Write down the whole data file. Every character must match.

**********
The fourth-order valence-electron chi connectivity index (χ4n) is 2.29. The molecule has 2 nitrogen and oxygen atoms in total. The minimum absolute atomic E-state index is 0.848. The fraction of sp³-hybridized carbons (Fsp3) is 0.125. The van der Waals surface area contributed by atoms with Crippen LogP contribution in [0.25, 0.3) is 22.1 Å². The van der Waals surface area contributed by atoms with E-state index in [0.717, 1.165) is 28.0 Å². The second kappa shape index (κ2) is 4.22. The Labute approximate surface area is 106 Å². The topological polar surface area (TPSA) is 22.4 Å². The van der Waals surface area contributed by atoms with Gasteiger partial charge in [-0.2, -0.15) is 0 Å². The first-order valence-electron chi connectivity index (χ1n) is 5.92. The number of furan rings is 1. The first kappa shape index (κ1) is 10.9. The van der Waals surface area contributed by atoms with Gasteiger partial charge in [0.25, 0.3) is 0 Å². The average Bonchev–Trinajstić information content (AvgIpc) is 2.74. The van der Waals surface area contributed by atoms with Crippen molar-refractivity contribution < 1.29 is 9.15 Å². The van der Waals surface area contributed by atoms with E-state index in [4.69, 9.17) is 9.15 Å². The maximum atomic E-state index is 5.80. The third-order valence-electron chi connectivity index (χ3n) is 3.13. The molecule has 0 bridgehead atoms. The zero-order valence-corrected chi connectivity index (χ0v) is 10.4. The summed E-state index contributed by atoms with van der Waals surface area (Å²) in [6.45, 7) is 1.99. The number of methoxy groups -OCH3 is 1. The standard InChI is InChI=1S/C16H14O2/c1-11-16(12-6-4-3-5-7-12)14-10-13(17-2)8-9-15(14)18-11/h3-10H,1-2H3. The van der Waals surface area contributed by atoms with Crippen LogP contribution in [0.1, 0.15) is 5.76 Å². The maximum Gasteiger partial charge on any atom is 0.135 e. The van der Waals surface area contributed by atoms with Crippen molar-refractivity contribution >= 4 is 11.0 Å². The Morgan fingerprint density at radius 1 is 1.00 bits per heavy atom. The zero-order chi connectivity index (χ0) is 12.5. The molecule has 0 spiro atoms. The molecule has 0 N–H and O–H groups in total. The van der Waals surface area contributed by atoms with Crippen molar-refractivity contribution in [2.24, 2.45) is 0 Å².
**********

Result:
The fourth-order valence-electron chi connectivity index (χ4n) is 2.29. The molecule has 2 nitrogen and oxygen atoms in total. The minimum absolute atomic E-state index is 0.848. The fraction of sp³-hybridized carbons (Fsp3) is 0.125. The van der Waals surface area contributed by atoms with Crippen LogP contribution in [0.25, 0.3) is 22.1 Å². The van der Waals surface area contributed by atoms with E-state index in [0.717, 1.165) is 28.0 Å². The second kappa shape index (κ2) is 4.22. The Labute approximate surface area is 106 Å². The topological polar surface area (TPSA) is 22.4 Å². The van der Waals surface area contributed by atoms with Gasteiger partial charge in [-0.2, -0.15) is 0 Å². The first-order valence-electron chi connectivity index (χ1n) is 5.92. The number of furan rings is 1. The first kappa shape index (κ1) is 10.9. The van der Waals surface area contributed by atoms with Gasteiger partial charge in [0.25, 0.3) is 0 Å². The average Bonchev–Trinajstić information content (AvgIpc) is 2.74. The van der Waals surface area contributed by atoms with Crippen molar-refractivity contribution < 1.29 is 9.15 Å². The van der Waals surface area contributed by atoms with E-state index in [4.69, 9.17) is 9.15 Å². The maximum atomic E-state index is 5.80. The third-order valence-electron chi connectivity index (χ3n) is 3.13. The molecule has 0 bridgehead atoms. The zero-order valence-corrected chi connectivity index (χ0v) is 10.4. The summed E-state index contributed by atoms with van der Waals surface area (Å²) in [6.45, 7) is 1.99. The number of methoxy groups -OCH3 is 1. The standard InChI is InChI=1S/C16H14O2/c1-11-16(12-6-4-3-5-7-12)14-10-13(17-2)8-9-15(14)18-11/h3-10H,1-2H3. The van der Waals surface area contributed by atoms with Crippen LogP contribution in [0.1, 0.15) is 5.76 Å². The maximum Gasteiger partial charge on any atom is 0.135 e. The van der Waals surface area contributed by atoms with Crippen molar-refractivity contribution >= 4 is 11.0 Å². The Morgan fingerprint density at radius 1 is 1.00 bits per heavy atom. The zero-order chi connectivity index (χ0) is 12.5. The molecule has 0 spiro atoms. The molecule has 0 N–H and O–H groups in total. The van der Waals surface area contributed by atoms with Crippen molar-refractivity contribution in [2.24, 2.45) is 0 Å².